Corn on the cob?

Blackwater

Twelve Pointer
OK, where's the Russian store located? They might carry the Vegeta in the new Super G store but I won't be back there for a couple of weeks.

I prefer the Serendipity brand of corn, never did warm up to Silver Queen. I grew up eating yellow corn bread every day and yellow grits most every morning, so I much prefer the flavor of yellow corn. Most people pick their corn several days after it's at it's most tender, especially the folks who sell at the farmer's markets and supermarkets also. I usually blanch it for 10-12 minutes then cool it down in two sinks of cold water then stand on end in pots to drain before vacuum packing. My vacuum packer doesn't seal too well if there is any water being drawn out of the bag.

I usually put up about 125 to 150 ears so there's plenty on hand for the year.
 

Jimbob78

Twelve Pointer
OK, where's the Russian store located? They might carry the Vegeta in the new Super G store but I won't be back there for a couple of weeks.

I prefer the Serendipity brand of corn, never did warm up to Silver Queen. I grew up eating yellow corn bread every day and yellow grits most every morning, so I much prefer the flavor of yellow corn. Most people pick their corn several days after it's at it's most tender, especially the folks who sell at the farmer's markets and supermarkets also. I usually blanch it for 10-12 minutes then cool it down in two sinks of cold water then stand on end in pots to drain before vacuum packing. My vacuum packer doesn't seal too well if there is any water being drawn out of the bag.

I usually put up about 125 to 150 ears so there's plenty on hand for the year.
Serendipity is really good and I plant the BT version of it.
 

MtnMan

Ten Pointer
When we are in Maggie Valley we eat at Butts On The Creek . Sweetie always gets their deep fried corn on the cob with the bbq .
 

thandy

Ten Pointer
Mexican Street Corn is hard to beat. Its not just Mayo on corn....

  • Grilled corn – you can grill this in a grill pan or on a grill but be sure to get it nice and charred for maximum flavor!
  • Mexican Crema – this is similar to sour cream but with a milder, less tangy flavor.
  • Creamy Mayo – this really adds a lot of flavor to the elote corn
  • Lime juice + zest- for a little tang
  • Fresh garlic
  • Cilantro
 

todobien

Eight Pointer
Straight off the cob that is straight off the stalk standing in the field with the juice running down your face (sweat too). If you've never had a chance to eat it that way you have missed one of the finest things in life. Unfortunately I rarely have that opportunity anymore but as a child did it often with my grandfather. It would still be good at lunchtime if picked that morning in baskets and spread out vs piled in a truck bed or bag. By dark those starches would be starting to form and it wouldn't be the same but still way fresher and tastier than anything you get in a store or at a farmers mkt. I shake my head when I see backs of trucks loaded to the brim with folks selling out of it.
 

Jimbob78

Twelve Pointer
Straight off the cob that is straight off the stalk standing in the field with the juice running down your face (sweat too). If you've never had a chance to eat it that way you have missed one of the finest things in life. Unfortunately I rarely have that opportunity anymore but as a child did it often with my grandfather. It would still be good at lunchtime if picked that morning in baskets and spread out vs piled in a truck bed or bag. By dark those starches would be starting to form and it wouldn't be the same but still way fresher and tastier than anything you get in a store or at a farmers mkt. I shake my head when I see backs of trucks loaded to the brim with folks selling out of it.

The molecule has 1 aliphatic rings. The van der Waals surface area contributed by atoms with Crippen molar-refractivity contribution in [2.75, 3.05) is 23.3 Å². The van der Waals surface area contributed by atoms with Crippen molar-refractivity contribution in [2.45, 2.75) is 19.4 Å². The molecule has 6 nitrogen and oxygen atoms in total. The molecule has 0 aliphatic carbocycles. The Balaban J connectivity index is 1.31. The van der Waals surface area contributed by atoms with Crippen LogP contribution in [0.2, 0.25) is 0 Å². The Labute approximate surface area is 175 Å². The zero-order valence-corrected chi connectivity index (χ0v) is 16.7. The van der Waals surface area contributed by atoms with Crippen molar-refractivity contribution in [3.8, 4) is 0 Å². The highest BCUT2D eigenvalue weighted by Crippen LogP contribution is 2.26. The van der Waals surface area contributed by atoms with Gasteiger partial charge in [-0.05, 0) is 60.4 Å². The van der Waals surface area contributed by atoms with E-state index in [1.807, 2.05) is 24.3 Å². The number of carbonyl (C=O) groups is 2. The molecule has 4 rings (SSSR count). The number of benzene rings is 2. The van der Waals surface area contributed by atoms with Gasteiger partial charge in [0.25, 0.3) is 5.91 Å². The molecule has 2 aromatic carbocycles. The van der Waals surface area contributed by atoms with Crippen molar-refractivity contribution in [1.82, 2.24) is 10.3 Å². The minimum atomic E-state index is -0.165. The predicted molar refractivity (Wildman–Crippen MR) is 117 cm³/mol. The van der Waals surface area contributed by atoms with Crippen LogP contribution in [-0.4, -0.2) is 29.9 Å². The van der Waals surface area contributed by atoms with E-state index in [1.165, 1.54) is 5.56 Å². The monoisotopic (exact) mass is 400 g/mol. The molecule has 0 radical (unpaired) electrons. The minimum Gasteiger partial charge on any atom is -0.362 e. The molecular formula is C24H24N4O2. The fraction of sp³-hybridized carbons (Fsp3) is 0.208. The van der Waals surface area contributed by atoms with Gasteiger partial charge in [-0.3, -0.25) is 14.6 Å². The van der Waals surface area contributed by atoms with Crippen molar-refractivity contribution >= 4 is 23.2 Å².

We’d fill a truck bed up by 6:30, have it shucked and cut off the cob by 11:00 and my grandmother would spend all afternoon blanching and cooling it to bag and freeze. She’d talk ugly to my granddad about picking so much but year after year we’d do the same amount.
 

Hunterreed

Twelve Pointer
Straight off the cob that is straight off the stalk standing in the field with the juice running down your face (sweat too). If you've never had a chance to eat it that way you have missed one of the finest things in life. Unfortunately I rarely have that opportunity anymore but as a child did it often with my grandfather. It would still be good at lunchtime if picked that morning in baskets and spread out vs piled in a truck bed or bag. By dark those starches would be starting to form and it wouldn't be the same but still way fresher and tastier than anything you get in a store or at a farmers mkt. I shake my head when I see backs of trucks loaded to the brim with folks selling out of it.
I would eat on an ear like usually within an hour of it being pulled. Shucking and silking with brushes sitting in the yard while the sweat bees aggravated the crap out of us. If I am not going to shuck right away I stand the ears in buckets or tubs of water like you would fresh flowers
 

Jimbob78

Twelve Pointer
I would eat on an ear like usually within an hour of it being pulled. Shucking and silking with brushes sitting in the yard while the sweat bees aggravated the crap out of us. If I am not going to shuck right away I stand the ears in buckets or tubs of water like you would fresh flowers
I am spoiled, we always do it in the office at the barn in the AC
 

QuietButDeadly

Old Mossy Horns
Contributor